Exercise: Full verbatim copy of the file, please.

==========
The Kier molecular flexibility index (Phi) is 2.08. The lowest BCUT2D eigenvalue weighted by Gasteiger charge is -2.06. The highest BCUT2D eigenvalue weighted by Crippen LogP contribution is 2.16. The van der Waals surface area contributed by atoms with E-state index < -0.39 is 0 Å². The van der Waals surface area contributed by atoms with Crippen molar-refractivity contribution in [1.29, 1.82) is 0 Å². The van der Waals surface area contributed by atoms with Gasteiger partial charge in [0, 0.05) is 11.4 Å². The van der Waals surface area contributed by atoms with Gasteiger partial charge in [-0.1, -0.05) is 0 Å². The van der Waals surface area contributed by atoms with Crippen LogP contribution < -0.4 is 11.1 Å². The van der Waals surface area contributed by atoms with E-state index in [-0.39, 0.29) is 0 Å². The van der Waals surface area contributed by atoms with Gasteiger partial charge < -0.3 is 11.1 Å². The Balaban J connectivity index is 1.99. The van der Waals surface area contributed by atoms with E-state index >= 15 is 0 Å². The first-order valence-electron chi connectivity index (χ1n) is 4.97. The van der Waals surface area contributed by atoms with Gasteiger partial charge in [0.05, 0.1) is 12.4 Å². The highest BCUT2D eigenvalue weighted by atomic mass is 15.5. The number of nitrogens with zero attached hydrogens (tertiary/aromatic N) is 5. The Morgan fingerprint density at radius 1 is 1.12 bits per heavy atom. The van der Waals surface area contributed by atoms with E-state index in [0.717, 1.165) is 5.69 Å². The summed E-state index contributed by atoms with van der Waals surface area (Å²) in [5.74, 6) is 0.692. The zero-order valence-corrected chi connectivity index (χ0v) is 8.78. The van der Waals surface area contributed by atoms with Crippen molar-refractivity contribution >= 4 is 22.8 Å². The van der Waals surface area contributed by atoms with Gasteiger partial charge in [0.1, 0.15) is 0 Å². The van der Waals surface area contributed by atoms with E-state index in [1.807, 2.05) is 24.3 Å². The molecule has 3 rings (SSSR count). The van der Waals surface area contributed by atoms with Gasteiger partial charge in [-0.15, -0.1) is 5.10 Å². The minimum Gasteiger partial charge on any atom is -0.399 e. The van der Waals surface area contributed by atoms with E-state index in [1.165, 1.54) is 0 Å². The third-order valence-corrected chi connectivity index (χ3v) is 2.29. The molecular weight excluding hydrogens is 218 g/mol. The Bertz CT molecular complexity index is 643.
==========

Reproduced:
The Kier molecular flexibility index (Phi) is 2.08. The lowest BCUT2D eigenvalue weighted by Gasteiger charge is -2.06. The highest BCUT2D eigenvalue weighted by Crippen LogP contribution is 2.16. The van der Waals surface area contributed by atoms with E-state index < -0.39 is 0 Å². The van der Waals surface area contributed by atoms with Crippen molar-refractivity contribution in [1.29, 1.82) is 0 Å². The van der Waals surface area contributed by atoms with Gasteiger partial charge in [0, 0.05) is 11.4 Å². The van der Waals surface area contributed by atoms with Gasteiger partial charge in [-0.1, -0.05) is 0 Å². The van der Waals surface area contributed by atoms with Crippen LogP contribution < -0.4 is 11.1 Å². The van der Waals surface area contributed by atoms with E-state index in [-0.39, 0.29) is 0 Å². The van der Waals surface area contributed by atoms with Gasteiger partial charge < -0.3 is 11.1 Å². The Balaban J connectivity index is 1.99. The van der Waals surface area contributed by atoms with E-state index >= 15 is 0 Å². The first-order valence-electron chi connectivity index (χ1n) is 4.97. The van der Waals surface area contributed by atoms with Gasteiger partial charge in [0.05, 0.1) is 12.4 Å². The highest BCUT2D eigenvalue weighted by atomic mass is 15.5. The number of nitrogens with zero attached hydrogens (tertiary/aromatic N) is 5. The Morgan fingerprint density at radius 1 is 1.12 bits per heavy atom. The van der Waals surface area contributed by atoms with E-state index in [0.717, 1.165) is 5.69 Å². The summed E-state index contributed by atoms with van der Waals surface area (Å²) in [5.74, 6) is 0.692. The zero-order valence-corrected chi connectivity index (χ0v) is 8.78. The van der Waals surface area contributed by atoms with Crippen molar-refractivity contribution >= 4 is 22.8 Å². The van der Waals surface area contributed by atoms with Gasteiger partial charge in [0.1, 0.15) is 0 Å². The van der Waals surface area contributed by atoms with E-state index in [1.807, 2.05) is 24.3 Å². The molecule has 3 rings (SSSR count). The van der Waals surface area contributed by atoms with Gasteiger partial charge in [-0.15, -0.1) is 5.10 Å². The minimum Gasteiger partial charge on any atom is -0.399 e. The van der Waals surface area contributed by atoms with E-state index in [1.165, 1.54) is 0 Å². The third-order valence-corrected chi connectivity index (χ3v) is 2.29. The molecular weight excluding hydrogens is 218 g/mol. The Bertz CT molecular complexity index is 643.